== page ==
- Intimacy and Colonial Knowledge 1
This essay will examine the role that intimacy played in the construction of colonial knowledge. It seeks to bring together new views on the origins of colonial discourses and recent scholarship on the hybrid nature of early colonial societies. The goal is to explore how the multiple ways in which Europeans and non-Europeans entered into intimate relationships—including fictive, symbolic and actual familial ties, as well as sexual affairs—contributed to the authoring of “colonial” texts containing ambiguous cultural and political loyalties. Using two British men and their respective fictive and real families in India and South Africa as case studies, this essay will suggest new ways to understand the textual productions of early colonialism. It will contribute to the argument that colonialism had no universal essence, but was instead made and remade over time by men and women on both sides of the imperial divide bearing diverse worldviews and pursuing various agendas. 2 In particular, it will second the opinion that early colonial societies contained hybrid characteristics that were undone, forgotten, or repressed in later stages of colonialism. 3
Scholars are increasingly challenging the idea that colonial discourses were primarily products of a European will to power, many by pointing to the role of native informants, symbiotic relationships, and dialogic encounters between colonizers and colonized. 4 Norbert Peabody has recently brought into sharp focus the main arguments of this emerging school of thought. Arguing that “colonial discourses often built upon indigenous ones,” Peabody calls for more attention to the part played by “native actors and indigenous forms of knowledge within the formation and unfolding of colonialism.” This will lead, he suggests, to a new understanding in which “‘the colonial’ becomes less European and more fully the product of an encounter (however asymmetrical) between European and non-European societies.” Using census data from western India as an example, Peabody demonstrates that one early British attempt to classify Indian society along caste lines was deeply influenced by local informants pursuing their own agendas, ones that benefited local banking groups at the expense of land-controlling castes. 5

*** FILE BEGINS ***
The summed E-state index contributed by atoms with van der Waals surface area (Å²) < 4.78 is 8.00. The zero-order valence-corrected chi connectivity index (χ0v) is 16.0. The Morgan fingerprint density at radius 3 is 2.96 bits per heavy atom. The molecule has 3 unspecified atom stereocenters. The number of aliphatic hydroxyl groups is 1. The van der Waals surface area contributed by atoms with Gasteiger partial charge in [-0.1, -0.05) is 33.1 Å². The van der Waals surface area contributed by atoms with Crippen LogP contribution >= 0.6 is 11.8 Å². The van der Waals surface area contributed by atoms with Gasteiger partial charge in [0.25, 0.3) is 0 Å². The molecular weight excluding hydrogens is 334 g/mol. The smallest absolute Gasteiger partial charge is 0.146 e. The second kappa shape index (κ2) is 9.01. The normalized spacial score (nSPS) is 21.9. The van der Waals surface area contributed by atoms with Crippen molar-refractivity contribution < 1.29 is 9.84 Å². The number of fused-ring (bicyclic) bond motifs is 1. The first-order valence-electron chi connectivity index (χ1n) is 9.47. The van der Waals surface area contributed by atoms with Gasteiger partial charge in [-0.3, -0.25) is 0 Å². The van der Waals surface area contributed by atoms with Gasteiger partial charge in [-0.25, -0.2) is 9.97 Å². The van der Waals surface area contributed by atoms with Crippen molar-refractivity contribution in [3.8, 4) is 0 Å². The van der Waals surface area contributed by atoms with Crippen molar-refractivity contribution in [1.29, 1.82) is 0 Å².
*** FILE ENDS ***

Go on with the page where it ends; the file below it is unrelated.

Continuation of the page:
This alternative understanding of colonial discourses, with its emphasis on native agency and dialogic encounters, is quite valuable, but also limited. Limited because primary attention has been directed at those local informants—mostly males from elite groups—whose literacy skills, access to strategic information, and traditions of political service enabled them to help shape early colonial knowledge, often to the advantage of themselves and the groups they represented. A growing body of scholarship on interracial intimacy and hybrid families in colonial societies indicates the need for more expansive notions of the role of local agency and symbiotic relationships in the construction of colonial knowledge.
Ann Laura Stoler has drawn attention to the ambiguous identities that resulted from cross-cultural intimacy in colonial societies. As she demonstrates, the boundaries separating Europeans from their colonial subjects shifted over time and often proved permeable because of the uncertainties engendered by extensive miscegenation. Her focus has been on changing legal and cultural efforts to maintain racial divisions, or what she calls the policing of colonial borders. But Stoler also depicts a hybrid social world spawned by interracial intimacy, a world populated by individuals “who ambiguously straddled, crossed, and threatened…imperial divides.” 6
This hybrid experience is well known to North American historians through the phenomenon of the cultural broker. 7 Often the products of unions between European men and indigenous women, individuals capable of moving between cultural worlds were in great demand on frontiers as intermediaries and interpreters. Their ability to straddle and to cross cultural borders was legend as observers were often hard pressed to identify them as either European or Native American. 8 Sometimes these “go-betweens” were individuals symbolically adopted into host families of another culture, which allowed them to gain intimate cultural experience and valuable linguistic skills. Many were European captives adopted by Native Americans, in some cases by women seeking surrogates for lost relatives, 9 while some were Native American children raised as servants in European households who became intermediaries between their natal and adoptive communities. 10
The boundaries between metaphoric and real familial ties...